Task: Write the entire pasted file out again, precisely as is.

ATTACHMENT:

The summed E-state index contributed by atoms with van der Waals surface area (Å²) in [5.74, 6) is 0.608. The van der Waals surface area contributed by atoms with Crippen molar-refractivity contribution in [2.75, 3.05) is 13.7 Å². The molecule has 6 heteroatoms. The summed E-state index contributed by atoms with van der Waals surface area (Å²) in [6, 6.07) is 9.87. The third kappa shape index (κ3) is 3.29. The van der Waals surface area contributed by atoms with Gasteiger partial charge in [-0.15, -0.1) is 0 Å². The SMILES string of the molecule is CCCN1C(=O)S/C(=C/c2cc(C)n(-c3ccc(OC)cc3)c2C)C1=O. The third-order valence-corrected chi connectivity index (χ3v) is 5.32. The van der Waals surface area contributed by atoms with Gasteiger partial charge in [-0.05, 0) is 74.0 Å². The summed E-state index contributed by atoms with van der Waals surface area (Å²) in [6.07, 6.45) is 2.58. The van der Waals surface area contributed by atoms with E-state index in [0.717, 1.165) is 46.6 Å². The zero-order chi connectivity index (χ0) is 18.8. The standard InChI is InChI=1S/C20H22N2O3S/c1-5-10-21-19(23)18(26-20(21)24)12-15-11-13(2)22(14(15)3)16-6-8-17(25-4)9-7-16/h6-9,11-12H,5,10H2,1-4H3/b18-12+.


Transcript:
The summed E-state index contributed by atoms with van der Waals surface area (Å²) in [5.74, 6) is 0.608. The van der Waals surface area contributed by atoms with Crippen molar-refractivity contribution in [2.75, 3.05) is 13.7 Å². The molecule has 6 heteroatoms. The summed E-state index contributed by atoms with van der Waals surface area (Å²) in [6, 6.07) is 9.87. The third kappa shape index (κ3) is 3.29. The van der Waals surface area contributed by atoms with Gasteiger partial charge in [-0.15, -0.1) is 0 Å². The SMILES string of the molecule is CCCN1C(=O)S/C(=C/c2cc(C)n(-c3ccc(OC)cc3)c2C)C1=O. The third-order valence-corrected chi connectivity index (χ3v) is 5.32. The van der Waals surface area contributed by atoms with Gasteiger partial charge in [-0.05, 0) is 74.0 Å². The summed E-state index contributed by atoms with van der Waals surface area (Å²) in [6.07, 6.45) is 2.58. The van der Waals surface area contributed by atoms with E-state index in [0.717, 1.165) is 46.6 Å². The zero-order chi connectivity index (χ0) is 18.8. The standard InChI is InChI=1S/C20H22N2O3S/c1-5-10-21-19(23)18(26-20(21)24)12-15-11-13(2)22(14(15)3)16-6-8-17(25-4)9-7-16/h6-9,11-12H,5,10H2,1-4H3/b18-12+.